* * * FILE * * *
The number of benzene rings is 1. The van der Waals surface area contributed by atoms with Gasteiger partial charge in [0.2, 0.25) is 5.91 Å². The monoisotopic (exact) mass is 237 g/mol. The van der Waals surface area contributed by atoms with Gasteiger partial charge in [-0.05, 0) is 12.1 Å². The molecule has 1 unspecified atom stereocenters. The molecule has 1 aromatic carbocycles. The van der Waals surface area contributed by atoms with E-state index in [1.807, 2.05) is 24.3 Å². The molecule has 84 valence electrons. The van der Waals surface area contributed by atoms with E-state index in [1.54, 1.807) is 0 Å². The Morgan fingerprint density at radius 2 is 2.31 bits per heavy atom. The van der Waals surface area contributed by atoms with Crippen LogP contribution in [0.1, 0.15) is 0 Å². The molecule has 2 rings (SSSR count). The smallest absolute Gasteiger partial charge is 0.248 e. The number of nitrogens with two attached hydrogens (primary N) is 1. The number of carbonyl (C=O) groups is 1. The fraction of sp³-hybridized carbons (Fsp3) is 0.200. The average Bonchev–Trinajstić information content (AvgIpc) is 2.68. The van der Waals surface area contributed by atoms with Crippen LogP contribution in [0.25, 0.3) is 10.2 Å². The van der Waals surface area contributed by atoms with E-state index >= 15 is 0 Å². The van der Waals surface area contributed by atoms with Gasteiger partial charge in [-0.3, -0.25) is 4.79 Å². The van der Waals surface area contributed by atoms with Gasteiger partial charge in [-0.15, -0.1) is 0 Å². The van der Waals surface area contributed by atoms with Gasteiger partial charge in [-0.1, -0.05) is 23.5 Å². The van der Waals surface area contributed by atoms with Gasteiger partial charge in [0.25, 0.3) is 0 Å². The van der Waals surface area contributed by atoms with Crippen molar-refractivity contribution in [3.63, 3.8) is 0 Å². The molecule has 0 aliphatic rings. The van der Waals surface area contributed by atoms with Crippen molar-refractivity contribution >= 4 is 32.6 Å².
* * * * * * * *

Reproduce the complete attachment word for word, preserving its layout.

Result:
The number of benzene rings is 1. The van der Waals surface area contributed by atoms with Gasteiger partial charge in [0.2, 0.25) is 5.91 Å². The monoisotopic (exact) mass is 237 g/mol. The van der Waals surface area contributed by atoms with Gasteiger partial charge in [-0.05, 0) is 12.1 Å². The molecule has 1 unspecified atom stereocenters. The molecule has 1 aromatic carbocycles. The van der Waals surface area contributed by atoms with E-state index in [1.807, 2.05) is 24.3 Å². The molecule has 84 valence electrons. The van der Waals surface area contributed by atoms with E-state index in [1.54, 1.807) is 0 Å². The Morgan fingerprint density at radius 2 is 2.31 bits per heavy atom. The van der Waals surface area contributed by atoms with Crippen LogP contribution in [0.1, 0.15) is 0 Å². The molecule has 2 rings (SSSR count). The smallest absolute Gasteiger partial charge is 0.248 e. The number of nitrogens with two attached hydrogens (primary N) is 1. The number of carbonyl (C=O) groups is 1. The fraction of sp³-hybridized carbons (Fsp3) is 0.200. The average Bonchev–Trinajstić information content (AvgIpc) is 2.68. The van der Waals surface area contributed by atoms with Crippen LogP contribution in [0.25, 0.3) is 10.2 Å². The van der Waals surface area contributed by atoms with E-state index >= 15 is 0 Å². The van der Waals surface area contributed by atoms with Gasteiger partial charge in [-0.3, -0.25) is 4.79 Å². The van der Waals surface area contributed by atoms with Gasteiger partial charge in [-0.15, -0.1) is 0 Å². The van der Waals surface area contributed by atoms with Gasteiger partial charge in [-0.1, -0.05) is 23.5 Å². The van der Waals surface area contributed by atoms with Gasteiger partial charge in [0.25, 0.3) is 0 Å². The van der Waals surface area contributed by atoms with Crippen molar-refractivity contribution in [3.63, 3.8) is 0 Å². The molecule has 0 aliphatic rings. The van der Waals surface area contributed by atoms with Crippen molar-refractivity contribution >= 4 is 32.6 Å².